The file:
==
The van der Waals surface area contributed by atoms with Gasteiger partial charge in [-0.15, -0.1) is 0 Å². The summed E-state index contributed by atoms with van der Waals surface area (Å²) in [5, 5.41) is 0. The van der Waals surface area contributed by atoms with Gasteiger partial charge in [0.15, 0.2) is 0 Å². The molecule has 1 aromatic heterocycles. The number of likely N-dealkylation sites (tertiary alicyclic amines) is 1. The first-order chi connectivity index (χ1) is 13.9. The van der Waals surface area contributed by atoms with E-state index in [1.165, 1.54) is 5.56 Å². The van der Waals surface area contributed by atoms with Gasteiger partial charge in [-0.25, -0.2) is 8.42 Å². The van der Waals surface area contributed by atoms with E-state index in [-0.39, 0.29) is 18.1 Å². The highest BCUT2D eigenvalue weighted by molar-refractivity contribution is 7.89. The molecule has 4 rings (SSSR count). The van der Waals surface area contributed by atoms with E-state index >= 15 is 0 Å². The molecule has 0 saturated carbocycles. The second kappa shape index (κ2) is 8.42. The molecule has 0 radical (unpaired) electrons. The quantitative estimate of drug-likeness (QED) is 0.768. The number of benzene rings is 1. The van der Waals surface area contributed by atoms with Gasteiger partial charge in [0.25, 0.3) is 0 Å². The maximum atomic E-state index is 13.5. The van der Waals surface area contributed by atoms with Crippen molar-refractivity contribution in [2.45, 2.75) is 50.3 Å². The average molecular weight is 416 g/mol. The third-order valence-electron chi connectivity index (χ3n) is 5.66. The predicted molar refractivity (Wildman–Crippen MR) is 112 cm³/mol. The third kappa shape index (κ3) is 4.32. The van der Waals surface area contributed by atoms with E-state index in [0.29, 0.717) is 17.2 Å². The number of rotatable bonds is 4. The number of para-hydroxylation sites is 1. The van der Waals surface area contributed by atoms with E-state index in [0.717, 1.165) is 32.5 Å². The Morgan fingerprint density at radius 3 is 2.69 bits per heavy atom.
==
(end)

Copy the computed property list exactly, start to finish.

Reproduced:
The van der Waals surface area contributed by atoms with Gasteiger partial charge in [-0.15, -0.1) is 0 Å². The summed E-state index contributed by atoms with van der Waals surface area (Å²) in [5, 5.41) is 0. The van der Waals surface area contributed by atoms with Gasteiger partial charge in [0.15, 0.2) is 0 Å². The molecule has 1 aromatic heterocycles. The number of likely N-dealkylation sites (tertiary alicyclic amines) is 1. The first-order chi connectivity index (χ1) is 13.9. The van der Waals surface area contributed by atoms with E-state index in [1.165, 1.54) is 5.56 Å². The van der Waals surface area contributed by atoms with Gasteiger partial charge in [-0.25, -0.2) is 8.42 Å². The van der Waals surface area contributed by atoms with E-state index in [-0.39, 0.29) is 18.1 Å². The highest BCUT2D eigenvalue weighted by molar-refractivity contribution is 7.89. The molecule has 4 rings (SSSR count). The van der Waals surface area contributed by atoms with E-state index >= 15 is 0 Å². The molecule has 0 saturated carbocycles. The second kappa shape index (κ2) is 8.42. The molecule has 0 radical (unpaired) electrons. The quantitative estimate of drug-likeness (QED) is 0.768. The number of benzene rings is 1. The van der Waals surface area contributed by atoms with Gasteiger partial charge in [0.25, 0.3) is 0 Å². The maximum atomic E-state index is 13.5. The van der Waals surface area contributed by atoms with Crippen molar-refractivity contribution in [2.45, 2.75) is 50.3 Å². The average molecular weight is 416 g/mol. The third-order valence-electron chi connectivity index (χ3n) is 5.66. The predicted molar refractivity (Wildman–Crippen MR) is 112 cm³/mol. The third kappa shape index (κ3) is 4.32. The van der Waals surface area contributed by atoms with E-state index in [0.29, 0.717) is 17.2 Å². The number of rotatable bonds is 4. The number of para-hydroxylation sites is 1. The van der Waals surface area contributed by atoms with E-state index in [0.717, 1.165) is 32.5 Å². The Morgan fingerprint density at radius 3 is 2.69 bits per heavy atom.